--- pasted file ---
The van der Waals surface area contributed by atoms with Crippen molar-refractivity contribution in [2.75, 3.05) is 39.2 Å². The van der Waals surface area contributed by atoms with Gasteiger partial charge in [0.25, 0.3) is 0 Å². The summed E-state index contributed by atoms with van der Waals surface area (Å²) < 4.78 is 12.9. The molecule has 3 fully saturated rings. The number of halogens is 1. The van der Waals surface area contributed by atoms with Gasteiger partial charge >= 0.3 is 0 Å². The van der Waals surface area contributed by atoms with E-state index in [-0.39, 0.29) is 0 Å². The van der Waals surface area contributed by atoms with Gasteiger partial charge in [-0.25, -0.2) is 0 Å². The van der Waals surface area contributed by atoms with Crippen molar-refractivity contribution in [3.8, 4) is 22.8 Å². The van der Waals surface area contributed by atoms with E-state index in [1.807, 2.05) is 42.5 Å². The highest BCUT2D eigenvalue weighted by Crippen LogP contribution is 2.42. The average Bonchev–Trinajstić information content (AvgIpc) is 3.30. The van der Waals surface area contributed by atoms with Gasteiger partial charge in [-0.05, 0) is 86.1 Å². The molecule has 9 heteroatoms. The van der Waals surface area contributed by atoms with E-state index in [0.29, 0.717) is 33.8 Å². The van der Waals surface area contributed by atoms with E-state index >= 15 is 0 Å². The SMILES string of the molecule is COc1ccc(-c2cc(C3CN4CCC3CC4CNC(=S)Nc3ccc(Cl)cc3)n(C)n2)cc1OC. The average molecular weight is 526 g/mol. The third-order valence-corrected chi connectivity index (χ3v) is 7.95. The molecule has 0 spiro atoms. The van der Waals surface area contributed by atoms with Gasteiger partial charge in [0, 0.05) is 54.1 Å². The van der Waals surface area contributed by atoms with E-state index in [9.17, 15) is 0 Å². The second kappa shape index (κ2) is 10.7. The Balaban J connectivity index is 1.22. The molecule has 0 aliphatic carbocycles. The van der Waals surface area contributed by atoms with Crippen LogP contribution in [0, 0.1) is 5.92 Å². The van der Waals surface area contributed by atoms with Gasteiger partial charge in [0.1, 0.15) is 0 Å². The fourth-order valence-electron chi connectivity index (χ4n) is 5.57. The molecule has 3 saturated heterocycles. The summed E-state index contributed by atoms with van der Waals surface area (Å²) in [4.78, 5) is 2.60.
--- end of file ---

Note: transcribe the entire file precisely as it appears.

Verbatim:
The van der Waals surface area contributed by atoms with Crippen molar-refractivity contribution in [2.75, 3.05) is 39.2 Å². The van der Waals surface area contributed by atoms with Gasteiger partial charge in [0.25, 0.3) is 0 Å². The summed E-state index contributed by atoms with van der Waals surface area (Å²) < 4.78 is 12.9. The molecule has 3 fully saturated rings. The number of halogens is 1. The van der Waals surface area contributed by atoms with Gasteiger partial charge >= 0.3 is 0 Å². The van der Waals surface area contributed by atoms with E-state index in [-0.39, 0.29) is 0 Å². The van der Waals surface area contributed by atoms with Gasteiger partial charge in [-0.25, -0.2) is 0 Å². The van der Waals surface area contributed by atoms with Crippen molar-refractivity contribution in [3.8, 4) is 22.8 Å². The van der Waals surface area contributed by atoms with E-state index in [1.807, 2.05) is 42.5 Å². The highest BCUT2D eigenvalue weighted by Crippen LogP contribution is 2.42. The average Bonchev–Trinajstić information content (AvgIpc) is 3.30. The van der Waals surface area contributed by atoms with Gasteiger partial charge in [-0.05, 0) is 86.1 Å². The molecule has 9 heteroatoms. The van der Waals surface area contributed by atoms with E-state index in [0.29, 0.717) is 33.8 Å². The van der Waals surface area contributed by atoms with E-state index >= 15 is 0 Å². The SMILES string of the molecule is COc1ccc(-c2cc(C3CN4CCC3CC4CNC(=S)Nc3ccc(Cl)cc3)n(C)n2)cc1OC. The average molecular weight is 526 g/mol. The third-order valence-corrected chi connectivity index (χ3v) is 7.95. The molecule has 0 spiro atoms. The van der Waals surface area contributed by atoms with Gasteiger partial charge in [0, 0.05) is 54.1 Å². The van der Waals surface area contributed by atoms with E-state index in [9.17, 15) is 0 Å². The second kappa shape index (κ2) is 10.7. The Balaban J connectivity index is 1.22. The molecule has 0 aliphatic carbocycles. The van der Waals surface area contributed by atoms with Crippen LogP contribution in [0, 0.1) is 5.92 Å². The van der Waals surface area contributed by atoms with Gasteiger partial charge in [0.1, 0.15) is 0 Å². The fourth-order valence-electron chi connectivity index (χ4n) is 5.57. The molecule has 3 saturated heterocycles. The summed E-state index contributed by atoms with van der Waals surface area (Å²) in [4.78, 5) is 2.60.